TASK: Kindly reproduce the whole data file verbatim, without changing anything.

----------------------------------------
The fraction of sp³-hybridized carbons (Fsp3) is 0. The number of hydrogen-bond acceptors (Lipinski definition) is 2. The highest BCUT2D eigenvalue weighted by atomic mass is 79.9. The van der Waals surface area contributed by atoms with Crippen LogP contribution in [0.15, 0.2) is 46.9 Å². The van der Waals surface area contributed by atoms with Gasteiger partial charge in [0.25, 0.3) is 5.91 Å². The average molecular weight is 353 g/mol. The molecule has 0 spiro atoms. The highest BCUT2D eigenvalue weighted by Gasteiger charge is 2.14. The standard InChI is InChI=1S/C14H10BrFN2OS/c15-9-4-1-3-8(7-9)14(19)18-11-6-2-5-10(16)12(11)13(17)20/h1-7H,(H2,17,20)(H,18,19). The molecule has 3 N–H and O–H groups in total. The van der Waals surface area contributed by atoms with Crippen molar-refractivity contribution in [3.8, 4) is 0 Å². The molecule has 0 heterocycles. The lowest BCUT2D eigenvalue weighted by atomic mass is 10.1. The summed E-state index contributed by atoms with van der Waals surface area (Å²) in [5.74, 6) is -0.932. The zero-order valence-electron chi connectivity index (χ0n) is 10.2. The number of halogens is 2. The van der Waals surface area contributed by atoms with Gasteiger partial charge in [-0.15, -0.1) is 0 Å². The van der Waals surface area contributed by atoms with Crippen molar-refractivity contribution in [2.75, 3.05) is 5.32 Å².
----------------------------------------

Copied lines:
The fraction of sp³-hybridized carbons (Fsp3) is 0. The number of hydrogen-bond acceptors (Lipinski definition) is 2. The highest BCUT2D eigenvalue weighted by atomic mass is 79.9. The van der Waals surface area contributed by atoms with Crippen LogP contribution in [0.15, 0.2) is 46.9 Å². The van der Waals surface area contributed by atoms with Gasteiger partial charge in [0.25, 0.3) is 5.91 Å². The average molecular weight is 353 g/mol. The molecule has 0 spiro atoms. The highest BCUT2D eigenvalue weighted by Gasteiger charge is 2.14. The standard InChI is InChI=1S/C14H10BrFN2OS/c15-9-4-1-3-8(7-9)14(19)18-11-6-2-5-10(16)12(11)13(17)20/h1-7H,(H2,17,20)(H,18,19). The molecule has 3 N–H and O–H groups in total. The van der Waals surface area contributed by atoms with Crippen molar-refractivity contribution in [3.8, 4) is 0 Å². The molecule has 0 heterocycles. The lowest BCUT2D eigenvalue weighted by atomic mass is 10.1. The summed E-state index contributed by atoms with van der Waals surface area (Å²) in [5.74, 6) is -0.932. The zero-order valence-electron chi connectivity index (χ0n) is 10.2. The number of halogens is 2. The van der Waals surface area contributed by atoms with Gasteiger partial charge in [-0.15, -0.1) is 0 Å². The van der Waals surface area contributed by atoms with Crippen molar-refractivity contribution in [2.75, 3.05) is 5.32 Å².